Regular readers of this blog may already know that it’s one thing to be charged with a crime in Florida, and another to be charged with the right crime. In Green v. State, for example, Florida’s Second District Court of Appeal reversed a grand theft conviction, finding that the defendant likely lied (and probably committed fraud), but did not steal.

Timothy Green was working in the mortgage industry in 2004 when set up a deal for his mother to purchase property in Florida. Acting as his mother’s agent, he obtained for her a mortgage of more than $125,000 from Argent Mortgage Company. Argent later determined, however, that the mortgage application that Green completed contained false information, overstating his mother’s monthly income and claiming that she would occupy the property, even though she lived in another state at the time and had no intention to move. According to Argent, the company would not have approved the loan had the application included the correct information.

Green made scheduled installment payments on the loan on time each month and the mortgage was paid off in full a mere six months after the loan was made. Nevertheless, Green was charged with and later convicted of grand theft of property when prosecutors became aware of the false information in the application.

In a Florida theft case, the Court explained, “the State must prove that the accused knowingly obtained the property of another with the intent to either deprive the other person of the property or to appropriate the property for his own use.” In other words, according to the Court, prosecutors must show that the person took the property with the intent to steal. Because this requires proof of a specific mind state, prosecutors typically rely on circumstantial evidence to establish theft, rather than direct evidence showing that the person knew he or she was stealing. They must, however, show that the evidence rules out any other possibility.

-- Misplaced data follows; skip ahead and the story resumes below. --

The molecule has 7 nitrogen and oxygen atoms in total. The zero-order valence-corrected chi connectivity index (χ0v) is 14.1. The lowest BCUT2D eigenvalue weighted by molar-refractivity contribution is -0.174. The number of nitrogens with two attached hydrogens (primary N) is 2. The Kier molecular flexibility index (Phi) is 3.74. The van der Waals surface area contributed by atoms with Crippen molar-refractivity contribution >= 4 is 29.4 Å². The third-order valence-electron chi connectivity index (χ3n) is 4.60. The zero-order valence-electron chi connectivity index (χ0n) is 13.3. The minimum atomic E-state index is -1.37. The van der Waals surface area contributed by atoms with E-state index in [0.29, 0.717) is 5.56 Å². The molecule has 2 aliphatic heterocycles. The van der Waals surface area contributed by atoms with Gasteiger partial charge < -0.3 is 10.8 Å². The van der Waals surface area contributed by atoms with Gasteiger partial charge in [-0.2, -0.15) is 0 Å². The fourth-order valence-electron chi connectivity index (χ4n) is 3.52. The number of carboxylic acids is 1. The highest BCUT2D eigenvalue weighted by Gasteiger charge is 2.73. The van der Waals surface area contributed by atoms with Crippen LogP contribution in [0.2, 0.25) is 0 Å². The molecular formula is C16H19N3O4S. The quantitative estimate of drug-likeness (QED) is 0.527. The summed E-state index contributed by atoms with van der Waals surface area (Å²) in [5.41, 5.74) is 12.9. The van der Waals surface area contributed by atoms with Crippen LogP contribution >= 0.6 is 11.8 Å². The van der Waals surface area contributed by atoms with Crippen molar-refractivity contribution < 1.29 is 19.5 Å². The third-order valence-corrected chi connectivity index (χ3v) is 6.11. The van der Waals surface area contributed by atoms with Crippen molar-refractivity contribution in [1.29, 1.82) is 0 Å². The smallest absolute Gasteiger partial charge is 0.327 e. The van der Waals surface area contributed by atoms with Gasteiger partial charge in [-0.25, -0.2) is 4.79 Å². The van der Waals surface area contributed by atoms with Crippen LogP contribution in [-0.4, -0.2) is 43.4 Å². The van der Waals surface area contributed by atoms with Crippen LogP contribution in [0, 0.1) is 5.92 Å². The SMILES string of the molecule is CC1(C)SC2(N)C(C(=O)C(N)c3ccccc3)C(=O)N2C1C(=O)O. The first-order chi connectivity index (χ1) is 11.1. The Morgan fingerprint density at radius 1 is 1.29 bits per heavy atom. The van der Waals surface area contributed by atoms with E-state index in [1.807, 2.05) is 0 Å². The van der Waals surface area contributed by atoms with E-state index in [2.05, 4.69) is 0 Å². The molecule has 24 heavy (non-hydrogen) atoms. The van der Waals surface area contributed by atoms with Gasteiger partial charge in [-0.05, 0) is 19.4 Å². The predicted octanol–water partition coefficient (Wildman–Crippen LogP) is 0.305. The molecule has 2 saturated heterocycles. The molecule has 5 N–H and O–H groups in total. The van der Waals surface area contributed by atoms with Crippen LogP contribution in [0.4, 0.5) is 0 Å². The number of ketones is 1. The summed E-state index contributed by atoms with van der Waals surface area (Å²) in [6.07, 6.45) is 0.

Here, the evidence showed that Green submitted false information on the application in order to obtain the property. While this seemed to indicate that he intended to steal, the Court found that this conclusion was contradicted by the fact that Green paid off the mortgage in less than a year. Citing the Fourth District’s 2011 decision in Barrios v. State, the Court noted that “misrepresentation on a mortgage application does not prove that the applicant never intended to repay the borrowed funds.”

Because this was the only evidence supporting the conviction, the Court ruled that conviction be reversed.

If you or someone you love is facing a theft charge, you need an experienced and knowledgeable attorney to represent you. Anidjar & Levine, P.A. is a team of South Florida criminal defense attorneys, investigators and medical/legal support experts who are fully capable of handling all aspects of your case. Anidjar & Levine’s attorneys have years of experience and a proven track record of success in handling their clients’ cases. Anidjar & Levine are committed to helping you with your case and will work tirelessly to achieve the best results for you.

Related blog posts:

Court Reverses Bike Burglary Conviction, Says Defendant Charged With Wrong Crime – Colbert v. State

Court in Burglary Case Disapproves Evidence of Defendant’s Previous Crimes – Nshaka v. State

Life Sentence for Man Convicted of Burglary with Assault in Florida – Hackley v. State